adhaś cordhvaṃ prasṛtās-tasya śākhā
guṇa-pravṛddhā viṣaya-pravālāḥ |
adhaś ca mūlāny-anusantatāni
karmānubandhīni manuṣya-loke ||
“The tree’s branches extend both upward and downward. The three guṇas of sattva, rajas and tamas are the fertiliser that nourish the tree. The objects of desire are its tender shoots. Its props and roots sprawl across the human world, binding jīvas with karma.”
As long as the three guṇas of sattva, rajas and tamas are operating, this tree stands well-nourished. The shoots of this tree - viṣaya-pravālāḥ - are objects of desire that are ever fresh; making us think “I need this, I desire that” and have myriad cravings. This tree’s props and roots are anusantatāni - which continuously follow, and are karmānubandhīni as well - they bind us with our own karmas. Manuṣya-loke is mentioned here as humans are endowed with more awareness and responsibility than animals and birds. The world of humans lies between the upper heavens of the devas and the nether regions. The human jīva can go up or down.
The origin of the world-aśvattha cannot be comprehended by the human mind. It is not possible for humans to newly extend the tree. It is Prakṛti that has sustained the growth of the tree from time immemorial using her three guṇas. It is only the tree’s fruit that is for man’s consumption.
Let us look at the many interesting features of this saṃsāra-tree. Saṃsāra is not to be construed just as family and children. It is the river of life of the form of birth and death. Whatever we meet in our life journey - all of it constitutes saṃsāra while being - karmānubandhīni - binding us with karma.
Any tree could have been used as the object of this metaphor. Why was the Aśvattha or the holy Peepal tree chosen? The use of this tree as a metaphor is as ancient as the Vedas. Why did the great sages choose this tree? What is the secret behind their choice of the Aśvattha? The features of the Aśvattha tally well with the circumstances of saṃsāra. This great tree has four special characteristics that are the same as saṃsāra.
- Longevity: The Aśvattha has a long lifespan. While one of its sides wilts away another side blossoms.Saṃsāra is similar - non-existent on one side while growing on the other. Through the succession of offspring, it is long-lived as well.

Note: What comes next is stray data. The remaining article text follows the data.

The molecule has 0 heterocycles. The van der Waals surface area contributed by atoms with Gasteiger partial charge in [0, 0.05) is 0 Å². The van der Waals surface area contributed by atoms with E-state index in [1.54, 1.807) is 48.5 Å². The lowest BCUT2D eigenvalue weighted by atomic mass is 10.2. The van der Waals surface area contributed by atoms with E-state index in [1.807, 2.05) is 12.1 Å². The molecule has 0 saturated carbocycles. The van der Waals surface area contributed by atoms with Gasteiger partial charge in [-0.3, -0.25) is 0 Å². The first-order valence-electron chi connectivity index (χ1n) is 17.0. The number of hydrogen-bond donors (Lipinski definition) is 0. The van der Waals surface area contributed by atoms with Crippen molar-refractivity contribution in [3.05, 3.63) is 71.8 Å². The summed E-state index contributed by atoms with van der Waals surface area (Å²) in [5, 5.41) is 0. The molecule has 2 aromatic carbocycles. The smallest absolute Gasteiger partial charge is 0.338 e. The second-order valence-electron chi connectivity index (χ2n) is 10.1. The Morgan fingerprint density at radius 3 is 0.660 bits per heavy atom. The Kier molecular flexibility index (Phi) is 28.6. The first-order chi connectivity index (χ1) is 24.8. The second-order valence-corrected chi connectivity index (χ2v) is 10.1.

- Widespread: The branches, the roots and props of the Aśvattha extend in all directions for a long distance. The branches of saṃsāra too extend afar from hither to thither.
- Many knotted: The props and the branches of the Aśvattha are knotted and braided haphazardly. Saṃsāra similarly is knotty in its numerous narrow and arduous circumstances that arise due to the push and pull of relationships.
- Nourishes many: The Aśvattha gives refuge to many insects and birds and protects them. Saṃsāra too protects and nourishes many relatives, friends, guests, strangers, and those who come in contact with us through their professions and trades.
Thus the comparison is quite apt. This is an ancient metaphor described in the Yajurāraṇyaka as follows.
ūrdhvamūlamavākśākham । vṛkṣaṃ yo veda samprati । na sa jātu janaḥ śraddadhyāt । mṛtyurmā mārayāditiḥ ।
“The one who knows the secret of the tree with its roots at the top and branches at the bottom will not be afraid that death might strike him. This is because he knows that the tree’s roots lie in eternal Brahma-consciousness.”
Bhagavān’s statement echoes the same. The one who knows that the world originates in Brahma does not need to fear death. There is no need to fear for the tree’s existence just because a branch dries and falls off. Likewise, there is no danger to the primordial consciousness because of one man’s death. A jñānī thus has realised the eternality of the ātmā. This indeed is the essence of statements from the second chapter such as “nainaṃ chindanti śastrāṇi”, “acchedyo’yamadāhyo’yam.” The same is taught in the Upaniṣads as well. The Kaṭhopaniṣad is clear about this.
ūrdhvamūlo’vākśākha eṣo’śvatthaḥ sanātanaḥ |
tadeva śukraṃ tad brahma tadevāmṛtamucyate ||
tasmiṃllokāḥ śritāḥ sarve tadu nātyeti kaścana ||
“The roots are above and the shoots below. This aśvattha is eternal. That is the light. That indeed is Brahma. That indeed is immortal. All the worlds are dependent on it. There is nothing beyond it.”
To be continued...
The present series is a modern English translation of DVG’s Kendra Sahitya Akademi Award-winning work, Bhagavad-gītā-tātparya or Jīvana-dharma-yoga. The translators wish to express their thanks to Śatāvadhāni R Ganesh for his valuable feedback and to Hari Ravikumar for his astute edits.